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  1. PETA steps forward to claim ‘selfie-freak’ monkey’s right over photo

PETA steps forward to claim ‘selfie-freak’ monkey’s right over photo

As always, PETA has again stepped forward to protect animal rights and this time on the behalf of Naruto, a monkey who took selfie with a photographer's unattended camera in 2011 at Sulawesi, Indonesia and the picture got viral.

By: | Published: September 26, 2015 1:50 PM

As always, PETA has again stepped forward to protect animal rights and this time on the behalf of Naruto, a monkey who took selfie with a photographer’s unattended camera in 2011 at Sulawesi, Indonesia and the picture went viral.

Notably, the British nature photographer David Slater, who owned the camera began suing people, who shared the snap, claiming his copyright over the image.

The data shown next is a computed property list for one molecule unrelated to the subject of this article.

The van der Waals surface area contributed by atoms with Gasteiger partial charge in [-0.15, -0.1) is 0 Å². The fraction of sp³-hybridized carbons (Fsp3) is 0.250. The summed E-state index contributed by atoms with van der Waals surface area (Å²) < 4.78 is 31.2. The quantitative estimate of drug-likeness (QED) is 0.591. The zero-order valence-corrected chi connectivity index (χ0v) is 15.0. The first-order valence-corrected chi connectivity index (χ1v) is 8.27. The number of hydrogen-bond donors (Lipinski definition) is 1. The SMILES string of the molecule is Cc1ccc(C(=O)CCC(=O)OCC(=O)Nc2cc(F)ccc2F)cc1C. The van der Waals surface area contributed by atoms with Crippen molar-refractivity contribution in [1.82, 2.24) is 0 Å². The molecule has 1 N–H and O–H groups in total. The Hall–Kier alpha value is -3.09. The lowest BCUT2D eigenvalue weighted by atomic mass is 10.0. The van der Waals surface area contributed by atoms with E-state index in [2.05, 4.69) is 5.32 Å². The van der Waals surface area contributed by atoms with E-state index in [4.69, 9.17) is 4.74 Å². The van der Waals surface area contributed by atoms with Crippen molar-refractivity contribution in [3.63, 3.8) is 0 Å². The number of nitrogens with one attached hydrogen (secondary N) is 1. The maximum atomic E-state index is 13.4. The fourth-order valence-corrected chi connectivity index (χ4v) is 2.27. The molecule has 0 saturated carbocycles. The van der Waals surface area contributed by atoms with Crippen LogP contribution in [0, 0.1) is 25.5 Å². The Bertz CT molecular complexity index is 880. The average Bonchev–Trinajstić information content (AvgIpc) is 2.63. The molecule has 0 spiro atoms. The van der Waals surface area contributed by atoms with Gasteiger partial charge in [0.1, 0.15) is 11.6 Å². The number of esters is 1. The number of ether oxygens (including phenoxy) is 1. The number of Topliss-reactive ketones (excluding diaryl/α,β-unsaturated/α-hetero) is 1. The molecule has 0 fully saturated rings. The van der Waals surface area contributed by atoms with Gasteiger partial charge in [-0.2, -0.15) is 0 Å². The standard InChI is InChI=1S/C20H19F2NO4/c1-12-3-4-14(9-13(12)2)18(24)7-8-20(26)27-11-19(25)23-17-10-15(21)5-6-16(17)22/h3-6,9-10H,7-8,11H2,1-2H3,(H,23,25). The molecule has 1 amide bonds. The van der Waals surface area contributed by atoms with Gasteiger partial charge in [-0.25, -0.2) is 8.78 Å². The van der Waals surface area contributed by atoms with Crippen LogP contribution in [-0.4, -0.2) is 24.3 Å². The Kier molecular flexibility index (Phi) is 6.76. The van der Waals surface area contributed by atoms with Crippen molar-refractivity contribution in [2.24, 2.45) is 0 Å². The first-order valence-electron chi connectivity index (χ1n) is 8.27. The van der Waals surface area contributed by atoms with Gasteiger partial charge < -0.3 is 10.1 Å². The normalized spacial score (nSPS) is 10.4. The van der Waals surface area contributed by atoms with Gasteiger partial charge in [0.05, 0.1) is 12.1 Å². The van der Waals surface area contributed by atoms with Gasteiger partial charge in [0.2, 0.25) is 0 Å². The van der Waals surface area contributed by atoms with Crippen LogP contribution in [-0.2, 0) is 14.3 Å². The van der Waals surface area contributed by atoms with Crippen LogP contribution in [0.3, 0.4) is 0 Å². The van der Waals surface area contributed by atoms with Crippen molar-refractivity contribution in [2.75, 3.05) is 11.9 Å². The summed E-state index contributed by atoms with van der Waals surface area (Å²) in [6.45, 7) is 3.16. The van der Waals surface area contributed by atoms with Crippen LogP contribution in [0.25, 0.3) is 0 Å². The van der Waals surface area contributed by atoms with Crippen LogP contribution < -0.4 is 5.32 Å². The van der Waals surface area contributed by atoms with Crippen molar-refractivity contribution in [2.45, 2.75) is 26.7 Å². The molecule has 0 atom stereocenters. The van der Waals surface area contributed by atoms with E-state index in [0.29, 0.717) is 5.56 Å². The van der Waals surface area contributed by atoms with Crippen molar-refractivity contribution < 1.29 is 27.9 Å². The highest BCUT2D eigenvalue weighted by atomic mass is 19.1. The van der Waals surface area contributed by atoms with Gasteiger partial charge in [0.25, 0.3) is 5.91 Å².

People for the Ethical Treatment of Animals has now come up on behalf of six-year-old monkey and is seeking orders from the federal court of San Francisco to allow it to administer all proceeds from the photos for the benefit of the monkey and other crested macaques living in a reserve on the Indonesian island of Sulawesi, News.com.au reported.

On the other hand, Slater has claimed that he owned the rights to the picture as he intentionally set up the camera so the monkeys could press the button.

Although, Wikipedia, which posted the selfies of the monkey, refused to take it down, claiming that no-one owns the rights of the photo as it was taken by an animal and not a human, in action of this the US Copyright Office updated its policies in 2014 making registered copyright for works produced only by human beings.

PETA hopes to make history and set a legal precedent with the lawsuit.

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Tags: PETASelfie

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